Have Type 2 Diabetes? You’re Likely to Have Sleep Apnea Too

In obstructive sleep apnea (OSA), the upper airway narrows orcollapses during sleep, cutting off breathing. People with OSA maybe aroused hundreds of times each night, just enough to startbreathing again.

Usually the sleeper doesn't recall the partial waking episodes,but feels tired every day. If you have type 2 diabetes, especiallyif you're overweight, and you feel sluggish all the time, it maywell be the fault of OSA.

Recently our Advisory Board member Daniel Einhorn, MD, tested 279type 2 patients for OSA at the Whittier Institute for Diabetes. Afull 36 percent of his patients had it. Men were twice as likely tohave it as women, especially if they were over 62 years old.

If you have type 2 diabetes, Dr. Einhorn advises that you getyourself screened for OSA. Estimates are that up to ninety percentof people who have it remain undiagnosed. It's not something youwant to live with, however, because it's associated with insulinresistance, higher A1c's, and a number of other dire long-termeffects, including cardiovascular disease, hypertension, depression,sexual dysfunction, and even an increased risk of car crashes.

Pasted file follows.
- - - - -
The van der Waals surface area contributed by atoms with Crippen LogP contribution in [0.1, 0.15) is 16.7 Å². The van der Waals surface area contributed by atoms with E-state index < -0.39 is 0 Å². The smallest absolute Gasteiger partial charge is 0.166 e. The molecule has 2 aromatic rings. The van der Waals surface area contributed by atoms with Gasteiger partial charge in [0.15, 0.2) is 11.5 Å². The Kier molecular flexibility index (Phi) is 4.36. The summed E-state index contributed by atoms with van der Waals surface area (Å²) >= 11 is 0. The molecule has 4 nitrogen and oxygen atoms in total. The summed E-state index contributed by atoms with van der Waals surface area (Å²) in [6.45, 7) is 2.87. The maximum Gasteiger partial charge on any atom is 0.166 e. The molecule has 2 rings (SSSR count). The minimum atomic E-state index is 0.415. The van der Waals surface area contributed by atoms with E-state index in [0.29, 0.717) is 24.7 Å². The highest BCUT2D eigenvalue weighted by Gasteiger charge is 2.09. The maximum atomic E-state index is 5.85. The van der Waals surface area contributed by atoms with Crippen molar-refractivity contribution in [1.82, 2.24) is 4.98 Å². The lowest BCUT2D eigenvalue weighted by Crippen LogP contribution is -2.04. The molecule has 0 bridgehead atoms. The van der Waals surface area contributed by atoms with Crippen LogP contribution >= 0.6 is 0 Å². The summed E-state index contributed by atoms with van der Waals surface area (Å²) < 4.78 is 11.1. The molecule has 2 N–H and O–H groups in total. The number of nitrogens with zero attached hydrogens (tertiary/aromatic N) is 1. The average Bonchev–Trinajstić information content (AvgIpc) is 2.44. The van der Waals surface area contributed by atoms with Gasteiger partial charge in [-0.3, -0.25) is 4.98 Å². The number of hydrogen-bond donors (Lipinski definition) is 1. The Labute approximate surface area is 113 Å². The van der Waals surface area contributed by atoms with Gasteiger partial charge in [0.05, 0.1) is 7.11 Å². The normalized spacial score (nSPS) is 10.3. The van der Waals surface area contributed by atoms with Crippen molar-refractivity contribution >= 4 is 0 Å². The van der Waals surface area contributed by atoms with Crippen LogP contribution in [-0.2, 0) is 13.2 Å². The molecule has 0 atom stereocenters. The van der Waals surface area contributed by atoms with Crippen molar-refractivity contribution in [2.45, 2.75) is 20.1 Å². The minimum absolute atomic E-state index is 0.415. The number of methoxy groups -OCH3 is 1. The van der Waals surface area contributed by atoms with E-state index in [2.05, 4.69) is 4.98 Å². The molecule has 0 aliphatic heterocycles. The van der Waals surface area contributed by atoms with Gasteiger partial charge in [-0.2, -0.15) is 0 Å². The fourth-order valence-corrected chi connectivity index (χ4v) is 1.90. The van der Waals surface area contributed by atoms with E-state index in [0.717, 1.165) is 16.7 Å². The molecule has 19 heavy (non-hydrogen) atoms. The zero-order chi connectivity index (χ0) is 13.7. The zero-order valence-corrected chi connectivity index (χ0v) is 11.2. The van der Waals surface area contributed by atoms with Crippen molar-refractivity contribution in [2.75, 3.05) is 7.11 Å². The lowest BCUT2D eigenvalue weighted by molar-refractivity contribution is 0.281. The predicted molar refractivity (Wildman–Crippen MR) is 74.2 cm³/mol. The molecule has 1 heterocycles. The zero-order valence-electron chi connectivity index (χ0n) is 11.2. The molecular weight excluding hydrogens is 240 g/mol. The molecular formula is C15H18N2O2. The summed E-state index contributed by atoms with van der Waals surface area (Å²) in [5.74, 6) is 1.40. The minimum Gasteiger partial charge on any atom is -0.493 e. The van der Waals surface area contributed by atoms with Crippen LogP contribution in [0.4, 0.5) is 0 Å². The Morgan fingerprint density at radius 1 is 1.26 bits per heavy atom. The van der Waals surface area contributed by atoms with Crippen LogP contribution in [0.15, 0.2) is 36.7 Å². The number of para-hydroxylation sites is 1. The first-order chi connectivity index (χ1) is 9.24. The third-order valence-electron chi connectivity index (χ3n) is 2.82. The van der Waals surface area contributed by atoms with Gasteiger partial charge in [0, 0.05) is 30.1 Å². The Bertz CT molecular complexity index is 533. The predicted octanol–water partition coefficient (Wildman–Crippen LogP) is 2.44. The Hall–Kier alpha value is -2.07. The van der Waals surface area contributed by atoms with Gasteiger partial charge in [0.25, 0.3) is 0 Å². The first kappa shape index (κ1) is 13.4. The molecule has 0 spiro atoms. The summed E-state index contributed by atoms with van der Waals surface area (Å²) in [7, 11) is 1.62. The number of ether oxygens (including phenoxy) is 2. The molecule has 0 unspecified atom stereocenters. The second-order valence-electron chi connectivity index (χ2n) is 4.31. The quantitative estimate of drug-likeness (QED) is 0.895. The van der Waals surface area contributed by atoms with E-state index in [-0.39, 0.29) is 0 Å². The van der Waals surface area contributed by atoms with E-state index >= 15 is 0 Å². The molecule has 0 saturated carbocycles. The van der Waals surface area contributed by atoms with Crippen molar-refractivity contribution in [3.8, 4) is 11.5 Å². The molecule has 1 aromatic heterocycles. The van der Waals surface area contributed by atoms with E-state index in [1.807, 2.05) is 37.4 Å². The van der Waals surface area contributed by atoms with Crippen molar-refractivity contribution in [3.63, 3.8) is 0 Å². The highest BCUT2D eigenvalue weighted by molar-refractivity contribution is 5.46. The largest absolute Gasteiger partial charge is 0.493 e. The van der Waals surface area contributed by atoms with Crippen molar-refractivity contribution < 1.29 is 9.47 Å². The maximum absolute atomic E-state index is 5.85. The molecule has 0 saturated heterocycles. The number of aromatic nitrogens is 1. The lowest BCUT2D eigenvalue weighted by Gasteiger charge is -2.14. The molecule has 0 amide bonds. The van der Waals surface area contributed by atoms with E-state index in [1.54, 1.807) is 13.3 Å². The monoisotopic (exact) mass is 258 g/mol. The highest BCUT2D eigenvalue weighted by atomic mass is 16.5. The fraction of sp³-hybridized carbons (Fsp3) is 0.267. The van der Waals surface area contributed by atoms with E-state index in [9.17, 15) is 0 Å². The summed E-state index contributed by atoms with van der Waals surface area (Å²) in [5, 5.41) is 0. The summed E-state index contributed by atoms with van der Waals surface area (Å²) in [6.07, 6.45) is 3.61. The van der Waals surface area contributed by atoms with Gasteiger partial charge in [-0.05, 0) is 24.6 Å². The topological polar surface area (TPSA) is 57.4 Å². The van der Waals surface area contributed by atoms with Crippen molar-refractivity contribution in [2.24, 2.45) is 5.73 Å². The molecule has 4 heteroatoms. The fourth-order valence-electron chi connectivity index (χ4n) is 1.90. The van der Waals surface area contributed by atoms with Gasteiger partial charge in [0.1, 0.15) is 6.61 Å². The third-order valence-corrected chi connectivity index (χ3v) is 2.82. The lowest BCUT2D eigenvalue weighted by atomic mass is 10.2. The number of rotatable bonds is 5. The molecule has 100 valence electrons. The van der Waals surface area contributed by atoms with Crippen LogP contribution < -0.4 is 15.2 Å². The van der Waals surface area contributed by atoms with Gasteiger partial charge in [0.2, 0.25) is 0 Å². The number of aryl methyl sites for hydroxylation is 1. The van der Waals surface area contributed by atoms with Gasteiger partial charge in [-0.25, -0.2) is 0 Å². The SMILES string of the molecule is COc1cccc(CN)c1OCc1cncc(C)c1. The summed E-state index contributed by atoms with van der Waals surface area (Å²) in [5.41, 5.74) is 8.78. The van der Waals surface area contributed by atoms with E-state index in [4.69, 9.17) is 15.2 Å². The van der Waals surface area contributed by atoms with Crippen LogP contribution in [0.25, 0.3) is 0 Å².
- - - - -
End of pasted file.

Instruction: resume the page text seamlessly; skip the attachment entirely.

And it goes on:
Conversely, treating OSA improves glucose metabolism and diabetescontrol. And a good night's sleep can have a salutary effect on yourability to stick with a healthy diet or exercise regimen.

The most effective non-surgical treatment for OSA is nasalcontinuous positive airway pressure (CPAP). A CPAP machine has aclear plastic mask worn over the nose and mouth, a lot like a divingmask, that forces air into the airway during sleep, therebypreventing the airway from collapsing. (It's a lot more comfortablethan you might expect from the description. We tried one on at arecent diabetes conference, and it wasn't tight or uncomfortable atall.)

If you have type 2, especially if you're an overweight man, ask yourdoctor to test you for sleep apnea or consult one of the AmericanAcademy of Sleep Medicine's (AASM) accredited sleep facilities. Fora listing of facilities in your area, go to www.SleepCenters.org.

Sources: Medline Plus; The Whittier Institute for Diabetes; AmericanAcademy of Sleep Medicine

Editor's Note: My brother went undiagnosed forsleep apnea and suffered all kinds of problems, includingfibromyalgia, as a result. We were very relieved when he finally gota CPAP machine.

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